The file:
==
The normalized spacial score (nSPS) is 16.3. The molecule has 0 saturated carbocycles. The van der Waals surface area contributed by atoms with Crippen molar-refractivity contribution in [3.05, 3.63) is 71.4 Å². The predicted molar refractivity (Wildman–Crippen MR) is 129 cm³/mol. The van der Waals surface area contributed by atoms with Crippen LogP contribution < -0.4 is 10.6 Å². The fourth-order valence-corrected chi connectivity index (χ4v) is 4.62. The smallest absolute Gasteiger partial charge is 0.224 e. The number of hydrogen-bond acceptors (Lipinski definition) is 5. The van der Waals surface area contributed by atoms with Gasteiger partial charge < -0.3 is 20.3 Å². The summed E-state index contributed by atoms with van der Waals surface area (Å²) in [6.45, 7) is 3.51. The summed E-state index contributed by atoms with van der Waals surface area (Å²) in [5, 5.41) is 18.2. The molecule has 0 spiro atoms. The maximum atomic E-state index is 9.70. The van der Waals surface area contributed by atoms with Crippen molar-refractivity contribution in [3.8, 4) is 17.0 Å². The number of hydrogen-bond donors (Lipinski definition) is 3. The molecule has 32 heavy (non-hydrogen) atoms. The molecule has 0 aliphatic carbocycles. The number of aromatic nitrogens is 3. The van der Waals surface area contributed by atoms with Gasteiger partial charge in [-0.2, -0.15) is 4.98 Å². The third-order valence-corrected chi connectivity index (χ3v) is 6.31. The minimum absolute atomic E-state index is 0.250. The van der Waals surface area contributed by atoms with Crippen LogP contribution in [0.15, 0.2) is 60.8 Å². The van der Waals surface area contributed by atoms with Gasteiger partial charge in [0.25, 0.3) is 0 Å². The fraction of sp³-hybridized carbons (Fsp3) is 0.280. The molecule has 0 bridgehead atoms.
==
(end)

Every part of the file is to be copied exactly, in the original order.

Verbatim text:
The normalized spacial score (nSPS) is 16.3. The molecule has 0 saturated carbocycles. The van der Waals surface area contributed by atoms with Crippen molar-refractivity contribution in [3.05, 3.63) is 71.4 Å². The predicted molar refractivity (Wildman–Crippen MR) is 129 cm³/mol. The van der Waals surface area contributed by atoms with Crippen LogP contribution < -0.4 is 10.6 Å². The fourth-order valence-corrected chi connectivity index (χ4v) is 4.62. The smallest absolute Gasteiger partial charge is 0.224 e. The number of hydrogen-bond acceptors (Lipinski definition) is 5. The van der Waals surface area contributed by atoms with Gasteiger partial charge < -0.3 is 20.3 Å². The summed E-state index contributed by atoms with van der Waals surface area (Å²) in [6.45, 7) is 3.51. The summed E-state index contributed by atoms with van der Waals surface area (Å²) in [5, 5.41) is 18.2. The molecule has 0 spiro atoms. The maximum atomic E-state index is 9.70. The van der Waals surface area contributed by atoms with Crippen molar-refractivity contribution in [3.8, 4) is 17.0 Å². The number of hydrogen-bond donors (Lipinski definition) is 3. The molecule has 32 heavy (non-hydrogen) atoms. The molecule has 0 aliphatic carbocycles. The number of aromatic nitrogens is 3. The van der Waals surface area contributed by atoms with Gasteiger partial charge in [-0.2, -0.15) is 4.98 Å². The third-order valence-corrected chi connectivity index (χ3v) is 6.31. The minimum absolute atomic E-state index is 0.250. The van der Waals surface area contributed by atoms with Crippen LogP contribution in [0.15, 0.2) is 60.8 Å². The van der Waals surface area contributed by atoms with Gasteiger partial charge in [0.25, 0.3) is 0 Å². The fraction of sp³-hybridized carbons (Fsp3) is 0.280. The molecule has 0 bridgehead atoms.